The MAF of the G allele (A→G+1044TGA) (rs7754561) was statistically different between the entire hypertriglyceridemic case group and the normolipidemic control group (30.4% vs. 23.2%, P < 0.001). However, similar to that of the delT (IVS20delT-11) variant, the MAF of the G allele (A→G+1044TGA) was statistically different in male subjects (33.2% vs. 23.2%, P < 0.001); but not in females (23.6% vs. 23.2%, P = 0.09). When both male and female subjects were analyzed together, logistic regression analysis revealed a positive association between the G allele (A→G+1044TGA) and hypertriglyceridemia (OR 1.478, 95% CI, 1.154–1.893; P = 0.002). As with the analyses of the delT (IVS20delT-11) variant, the odds ratio was significant in male (OR 1.864, 95% CI, 1.294–2.686; P = 0.001) but not female subjects (OR 1.097, 95% CI, 0.747–1.612; P = N.S.) (Table 2).
There was no major relationship between the 3 variants and the presence of type 2 diabetes. Only in the case of the (A→G+1044TGA) (rs7754561) variant, and in the K-delT-G haplotype, was there a weak but significant association with type 2 diabetes (Table 2).
The 3 variants of the “at risk” haplotype (K121Q, IVS20delT-11 [delT], and A→G+1044TGA [G]) were employed in an ENPP1/PC-1 haplotype analysis of the association of these variants with hypertriglyceridemia. In the entire population (males and females), 4 haplotypes with a frequency >5% accounted for 89.8% of all haplotypes. In the study population, the K121-T-G haplotype was significantly higher in the hypertriglyceridemic group than in the normolipidemic group (10.2% vs. 7.3%, P = 0.037), and the K121-delT-Ghaplotype showed a trend toward significance (9.9% vs. 7.3%, P = 0.059).
After gender stratification (Table 3), the frequency of only the K121-delT-G haplotype was significantly higher in the hypertriglyceridemic group than in the normolipidemic group (11.2% vs. 6.7%, P = 0.019), and only in male subjects; no specific haplotype frequencies were significantly higher in the hypertriglyceridemic and normolipidemic women.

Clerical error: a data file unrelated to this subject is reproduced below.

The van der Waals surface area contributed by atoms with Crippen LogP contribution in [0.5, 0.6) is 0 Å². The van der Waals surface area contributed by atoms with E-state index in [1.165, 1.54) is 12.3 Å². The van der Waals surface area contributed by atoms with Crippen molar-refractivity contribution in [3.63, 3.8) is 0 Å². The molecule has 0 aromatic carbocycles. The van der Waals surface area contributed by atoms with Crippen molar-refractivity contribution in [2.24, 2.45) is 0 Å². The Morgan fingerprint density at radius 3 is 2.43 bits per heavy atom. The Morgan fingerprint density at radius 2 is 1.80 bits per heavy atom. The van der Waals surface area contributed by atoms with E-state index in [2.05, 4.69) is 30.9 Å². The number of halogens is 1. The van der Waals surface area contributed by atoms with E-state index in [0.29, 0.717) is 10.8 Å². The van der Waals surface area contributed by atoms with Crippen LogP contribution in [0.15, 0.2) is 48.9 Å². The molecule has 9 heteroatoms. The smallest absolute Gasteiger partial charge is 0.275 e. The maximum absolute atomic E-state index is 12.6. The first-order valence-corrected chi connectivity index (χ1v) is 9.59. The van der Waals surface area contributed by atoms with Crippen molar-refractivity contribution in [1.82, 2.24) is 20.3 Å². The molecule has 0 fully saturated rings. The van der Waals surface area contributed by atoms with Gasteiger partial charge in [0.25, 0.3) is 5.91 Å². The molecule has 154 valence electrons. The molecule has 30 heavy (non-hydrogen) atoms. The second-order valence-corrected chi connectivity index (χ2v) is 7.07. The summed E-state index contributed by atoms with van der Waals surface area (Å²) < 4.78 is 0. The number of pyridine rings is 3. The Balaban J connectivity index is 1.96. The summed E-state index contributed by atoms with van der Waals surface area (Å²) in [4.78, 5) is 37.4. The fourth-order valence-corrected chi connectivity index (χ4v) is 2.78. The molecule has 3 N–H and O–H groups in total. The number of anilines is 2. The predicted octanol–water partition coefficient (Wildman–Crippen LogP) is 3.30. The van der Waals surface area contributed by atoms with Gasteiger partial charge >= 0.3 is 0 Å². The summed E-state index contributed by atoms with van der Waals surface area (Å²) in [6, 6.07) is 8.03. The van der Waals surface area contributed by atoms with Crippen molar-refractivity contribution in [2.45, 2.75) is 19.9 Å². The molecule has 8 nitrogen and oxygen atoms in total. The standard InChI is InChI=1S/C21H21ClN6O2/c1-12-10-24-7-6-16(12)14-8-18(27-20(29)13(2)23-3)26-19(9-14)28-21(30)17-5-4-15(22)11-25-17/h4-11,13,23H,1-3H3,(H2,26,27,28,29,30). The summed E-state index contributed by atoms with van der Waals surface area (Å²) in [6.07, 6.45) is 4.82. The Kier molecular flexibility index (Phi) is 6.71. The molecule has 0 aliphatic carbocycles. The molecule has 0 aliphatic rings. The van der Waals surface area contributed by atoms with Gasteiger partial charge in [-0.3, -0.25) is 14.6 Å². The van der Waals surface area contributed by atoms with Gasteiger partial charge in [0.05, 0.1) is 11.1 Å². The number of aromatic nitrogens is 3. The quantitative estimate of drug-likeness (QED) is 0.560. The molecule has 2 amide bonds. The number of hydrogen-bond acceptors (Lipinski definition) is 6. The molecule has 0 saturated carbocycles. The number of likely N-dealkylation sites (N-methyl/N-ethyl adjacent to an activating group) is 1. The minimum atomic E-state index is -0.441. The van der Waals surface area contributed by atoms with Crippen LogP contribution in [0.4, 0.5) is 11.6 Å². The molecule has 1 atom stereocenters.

In this study, we examined the association between ENPP1/PC-1 genetic variants and hypertriglyceridemia in a population of white European descendents. Three specific ENPP1/PC-1 variants were evaluated (K121Q, IVS20delT-11, and A→G+1044TGA). Two of these, the noncoding variants G allele (A→G+1044TGA) (rs7754561) and delT (IVS20delT-11) (rs1799774), were found to be significantly associated with hypertriglyceridemia in male, but not in female subjects. Moreover, the K121-T-G haplotype showed a significant association with the hypertriglyceridemic group.
Keene et al. recently investigated type 2 diabetes and diabetic nephropathy in an African-American population.27 Interestingly, as in the present study of hypertriglyceridemia, they observed that both the 3′ UTR A→G+1044TGA and the delT (IVS20delT-11) ENPP1/PC-1 noncoding variants, but not the K121Q coding variant, were associated with nephropathy. Moreover, in their analysis the K121-T-G haplotype also showed a significant association with nephropathy. The G allele (A→G+1044TGA) and the delT (IVS20delT-11) ENPP1/PC-1 variants are in noncoding regions of the gene, and the mechanism(s) by which they influence the ENPP1/PC-1 gene are unknown.
Frittitta et al. found that a cluster of 3 alleles in the 3′ UTR of ENPP1/PC-1 (rs1044548 A, rs11964389 C, and rs104455 T)increased ENPP1/PC-1 mRNA stability and was associated with ENPP1/PC-1 overexpression.28 It was previously reported that the 3′ UTR A→G+1044TGA variant was highly expressed in 3 insulin-sensitive tissues: liver, adipocytes, and pancreatic β-cells.7 Moreover, these investigators found that ENPP1/PC-1 levels in serum were increased in subjects with the “at risk” haplotype. Thus, noncoding ENPP1/PC-1 variants may either modulate gene transcription or affect mRNA stability.